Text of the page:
The provincial government recently announced that the minimum wage will rise from $10 to $10.30 at the end of the year. This will be welcome news to the roughly 1 in 13 New Brunswickers currently working for the minimum wage.
Naturally, this was unwelcome news to the Canadian Federation of Independent Business, one of the right-wing lobby groups that always oppose any increase in the minimum wage, no matter how small. It claimed that the increase may “force business owners to reduce hours or lay off employees.”
The current $10 minimum wage dates from April 2012. The extra 30 cents/hour allows the minimum wage to keep pace with inflation, restoring its purchasing power to what it was two and a half years ago. In real terms, the minimum wage remains lower than it was in 1977, when it was about $10.35 in today’s dollars.
As part of its announcement, the government also promised to raise the minimum wage to $11 an hour by 2017 and to increase it by the rate of inflation after that. This will allow the minimum wage to remain at roughly half the average wage in the province.
Ten years ago, the minimum wage was just 40 percent of the average wage. Adjusted for inflation, it has gone from $7.35/hour to $10/hour. This has helped to reduce wage inequality and inequality in family incomes while contributing significantly to the incomes of those with the lowest wages.
Although reducing poverty is not the primary goal of a minimum wage, minimum wage workers are disproportionately represented among men living alone and among single mothers. Because those individuals are the sole income earners in their households, if they receive the minimum wage, its level is critical if they are to escape poverty.
Indexing the minimum wage to inflation also follows the approach now followed by most provincial governments. If the Bank of Canada meets its 2 percent inflation target, the minimum wage will have to increase each year by about 20 cents to keep its purchasing power constant.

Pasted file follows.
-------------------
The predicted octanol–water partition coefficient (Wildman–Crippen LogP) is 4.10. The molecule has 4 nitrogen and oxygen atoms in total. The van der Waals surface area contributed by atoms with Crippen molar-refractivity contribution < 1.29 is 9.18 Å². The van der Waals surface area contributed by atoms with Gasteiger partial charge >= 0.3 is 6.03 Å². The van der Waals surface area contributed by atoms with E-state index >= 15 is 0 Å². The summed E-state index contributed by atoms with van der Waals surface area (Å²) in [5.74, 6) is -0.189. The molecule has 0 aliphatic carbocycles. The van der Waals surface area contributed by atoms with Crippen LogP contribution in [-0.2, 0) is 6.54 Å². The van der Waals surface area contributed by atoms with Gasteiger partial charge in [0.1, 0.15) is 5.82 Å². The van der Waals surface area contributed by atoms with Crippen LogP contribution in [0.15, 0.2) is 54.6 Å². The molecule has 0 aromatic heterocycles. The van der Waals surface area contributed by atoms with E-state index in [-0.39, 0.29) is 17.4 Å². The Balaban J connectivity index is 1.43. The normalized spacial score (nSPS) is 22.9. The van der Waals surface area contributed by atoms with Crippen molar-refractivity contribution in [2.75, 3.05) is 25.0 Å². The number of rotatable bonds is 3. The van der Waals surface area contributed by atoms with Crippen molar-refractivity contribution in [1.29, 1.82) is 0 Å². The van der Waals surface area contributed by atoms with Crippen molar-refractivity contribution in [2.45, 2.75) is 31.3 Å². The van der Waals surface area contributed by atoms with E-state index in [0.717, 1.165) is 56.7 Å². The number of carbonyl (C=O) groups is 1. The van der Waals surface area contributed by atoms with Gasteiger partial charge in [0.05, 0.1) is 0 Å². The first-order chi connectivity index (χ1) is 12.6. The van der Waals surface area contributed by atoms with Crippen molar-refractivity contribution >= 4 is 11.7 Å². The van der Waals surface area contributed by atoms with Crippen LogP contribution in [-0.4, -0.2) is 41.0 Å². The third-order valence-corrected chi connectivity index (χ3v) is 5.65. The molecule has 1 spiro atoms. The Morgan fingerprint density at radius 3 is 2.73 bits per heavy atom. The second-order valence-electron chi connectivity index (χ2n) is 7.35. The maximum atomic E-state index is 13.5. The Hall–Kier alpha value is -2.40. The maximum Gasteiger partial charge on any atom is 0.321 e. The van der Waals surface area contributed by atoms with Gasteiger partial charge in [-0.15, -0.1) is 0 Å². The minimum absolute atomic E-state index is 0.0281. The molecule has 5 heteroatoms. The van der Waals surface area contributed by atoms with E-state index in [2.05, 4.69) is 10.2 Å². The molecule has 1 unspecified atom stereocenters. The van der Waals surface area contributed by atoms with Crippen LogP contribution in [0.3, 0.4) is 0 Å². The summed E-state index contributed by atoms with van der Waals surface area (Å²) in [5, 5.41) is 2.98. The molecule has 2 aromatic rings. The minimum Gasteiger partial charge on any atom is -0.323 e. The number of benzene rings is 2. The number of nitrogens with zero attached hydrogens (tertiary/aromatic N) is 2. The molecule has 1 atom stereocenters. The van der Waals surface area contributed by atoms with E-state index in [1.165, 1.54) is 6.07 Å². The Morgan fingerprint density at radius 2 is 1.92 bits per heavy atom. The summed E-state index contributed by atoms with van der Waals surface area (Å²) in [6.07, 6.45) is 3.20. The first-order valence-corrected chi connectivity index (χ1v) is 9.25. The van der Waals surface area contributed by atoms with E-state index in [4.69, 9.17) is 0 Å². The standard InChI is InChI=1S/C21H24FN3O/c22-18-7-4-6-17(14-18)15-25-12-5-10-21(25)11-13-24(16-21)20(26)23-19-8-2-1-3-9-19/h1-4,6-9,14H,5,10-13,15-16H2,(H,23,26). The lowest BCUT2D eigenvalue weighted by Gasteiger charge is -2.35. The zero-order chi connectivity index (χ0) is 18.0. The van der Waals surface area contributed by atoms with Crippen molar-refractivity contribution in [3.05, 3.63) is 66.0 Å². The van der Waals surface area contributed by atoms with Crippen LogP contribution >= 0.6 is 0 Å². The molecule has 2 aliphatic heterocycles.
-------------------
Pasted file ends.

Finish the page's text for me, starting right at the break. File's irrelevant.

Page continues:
The danger of layoffs and reduced work hours are always raised by opponents of minimum wages, but studies by reputable economists do not bear this out. They typically find that an increase in the minimum wage is most likely to result in less employment for some teenagers (whether through lower work hours or reduced employment opportunities). But those effects are small enough that they are outweighed by the increased wages going to those teenagers who are employed. The net result is that an increase in the minimum wage raises the total incomes of teenagers as a whole. Employment effects for older workers are negligible.
A recent Canadian Centre for Policy Alternatives study, ‘Dispelling Minimum Wage Mythology,’ points out that employment levels, even for workers most likely to work for the minimum wage, are overwhelmingly determined by the state of the overall economy. Minimum wage regulations are of little importance in influencing employment.
When a minimum wage law raises wages above what they would otherwise be, it transfers income to the minimum wage work force and out of the pockets of the business owners who pay their wages. It is this struggle over income shares which makes minimum wages such a politically contentious issue.
Can this transfer from business owners to low-wage employees be justified? Aren’t wages just set in ‘competitive’ labour markets where people get paid what they are worth?
Well, no. Employers typically have some power to lower wages in the labour market compared to what they would be in an idealized competitive market. As a result, minimum wages help to offset employers’ power to keep wages low.
For what seem to be relatively small employment effects for most workers, minimum wages counteract employer power, ensure a decent wage floor for the lowest paid, reduce wage and family income inequality and contribute to reducing poverty for some. It’s little wonder that minimum wages have such strong public support.
Rod Hill is a Professor of Economics in the Faculty of Business at the University of New Brunswick, Saint John campus, and a Research Associate with the Canadian Centre for Policy Alternatives – Nova Scotia.
For more information:
Pierre Brochu and David A. Green (2014). ‘Minimum wages: the effects on employment and labour-force turnover,’ VOX, 22 January.